With support from the University of Richmond

History News Network

History News Network puts current events into historical perspective. Subscribe to our newsletter for new perspectives on the ways history continues to resonate in the present. Explore our archive of thousands of original op-eds and curated stories from around the web. Join us to learn more about the past, now.

Maine Radio Station Apologies for Distorted Edit of King Speech

A Maine newspaper has apologized for publishing a heavily redacted version of Martin Luther King Jr.'s "I Have a Dream" speech on Sunday, after a deluge of backlash from readers, on social media, and even a cable news show host criticized the paper for whitewashing the Black civil rights leader's legacy on what would have been his 94th birthday.

The Bangor Daily News editorial board has run the edited speech on and off since 2011. While some readers condemned the paper for omitting the parts of the speech that explicitly address the links between systemic racism and poverty, this is the first year the paper says it has been the target of such impassioned anger.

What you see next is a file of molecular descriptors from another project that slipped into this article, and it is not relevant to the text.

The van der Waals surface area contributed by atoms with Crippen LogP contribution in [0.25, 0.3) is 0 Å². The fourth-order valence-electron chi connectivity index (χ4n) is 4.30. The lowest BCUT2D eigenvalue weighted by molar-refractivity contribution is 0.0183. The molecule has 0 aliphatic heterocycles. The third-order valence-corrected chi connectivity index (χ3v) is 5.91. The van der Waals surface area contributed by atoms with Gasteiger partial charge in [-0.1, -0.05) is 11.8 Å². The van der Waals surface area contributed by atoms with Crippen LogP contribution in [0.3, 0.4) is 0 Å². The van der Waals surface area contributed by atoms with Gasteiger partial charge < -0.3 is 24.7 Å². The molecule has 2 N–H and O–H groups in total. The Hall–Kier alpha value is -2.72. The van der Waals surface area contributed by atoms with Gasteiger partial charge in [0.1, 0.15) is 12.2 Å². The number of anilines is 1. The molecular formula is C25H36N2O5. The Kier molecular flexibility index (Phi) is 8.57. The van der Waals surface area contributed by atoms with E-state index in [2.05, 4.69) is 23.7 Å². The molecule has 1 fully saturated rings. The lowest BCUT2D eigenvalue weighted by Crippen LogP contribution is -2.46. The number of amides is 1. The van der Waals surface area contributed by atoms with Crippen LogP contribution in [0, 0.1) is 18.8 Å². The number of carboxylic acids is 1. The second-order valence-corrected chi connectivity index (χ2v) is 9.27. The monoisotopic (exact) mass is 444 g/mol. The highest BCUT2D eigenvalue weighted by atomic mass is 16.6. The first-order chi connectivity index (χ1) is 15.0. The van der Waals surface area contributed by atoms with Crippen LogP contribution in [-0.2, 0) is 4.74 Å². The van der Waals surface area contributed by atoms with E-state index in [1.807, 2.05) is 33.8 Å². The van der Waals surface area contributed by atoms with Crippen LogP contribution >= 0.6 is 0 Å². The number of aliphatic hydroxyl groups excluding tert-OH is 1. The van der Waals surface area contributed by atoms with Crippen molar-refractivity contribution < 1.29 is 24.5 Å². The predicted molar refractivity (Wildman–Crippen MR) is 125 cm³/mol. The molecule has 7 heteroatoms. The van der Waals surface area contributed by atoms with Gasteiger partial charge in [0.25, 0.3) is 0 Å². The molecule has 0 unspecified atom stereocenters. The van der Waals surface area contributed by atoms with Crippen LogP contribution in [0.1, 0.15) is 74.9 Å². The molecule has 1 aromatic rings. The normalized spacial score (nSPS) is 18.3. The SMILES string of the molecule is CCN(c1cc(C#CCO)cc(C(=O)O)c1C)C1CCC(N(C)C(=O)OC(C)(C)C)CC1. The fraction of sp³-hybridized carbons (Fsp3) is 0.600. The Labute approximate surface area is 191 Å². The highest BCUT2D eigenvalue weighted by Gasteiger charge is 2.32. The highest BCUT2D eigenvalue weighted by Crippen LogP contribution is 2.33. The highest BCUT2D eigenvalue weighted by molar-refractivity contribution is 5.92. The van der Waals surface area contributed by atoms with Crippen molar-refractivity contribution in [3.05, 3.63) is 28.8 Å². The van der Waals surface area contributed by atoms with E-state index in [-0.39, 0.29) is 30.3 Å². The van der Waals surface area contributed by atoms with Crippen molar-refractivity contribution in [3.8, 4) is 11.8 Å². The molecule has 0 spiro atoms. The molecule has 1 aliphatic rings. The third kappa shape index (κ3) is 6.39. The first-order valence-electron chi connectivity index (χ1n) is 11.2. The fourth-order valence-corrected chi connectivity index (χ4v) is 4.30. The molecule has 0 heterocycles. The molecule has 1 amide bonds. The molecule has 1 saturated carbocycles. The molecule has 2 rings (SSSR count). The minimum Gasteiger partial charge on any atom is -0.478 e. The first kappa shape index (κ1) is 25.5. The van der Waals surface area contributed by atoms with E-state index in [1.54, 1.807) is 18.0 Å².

"For years, we have published the same editorial on Martin Luther King Jr. Day. Typically, this abridged version of one of the great pieces of American oratory, King's 1963 'I Have a Dream' speech, receives little fanfare. That was not the case this year," the editorial board said on Tuesday.

After some introspection, and a conversation with an unnamed Portland city council member who expressed their own dismay, the board said it has seen the error of its ways. It explained that the paper often recycles editorials on holidays when readership tends to be low and that the entirety of King's speech is simply too long to print in full. "The thinking has been that an abridged version was a way to honor King's legacy."

The board continued: "It is clear that this institutional stagnation was a mistake on our part and that our thinking needs to be revisited, especially in light of recent efforts to erase some of the more controversial aspects of American history."

But the board did not offer an explanation as to why the original author or authors of the piece stripped the sections of the speech that directly addressed the violence of racial suppression and white supremacy at the time — sections that illustrate the radical and leftist views that made King such a controversial figure.

Read entire article at NPR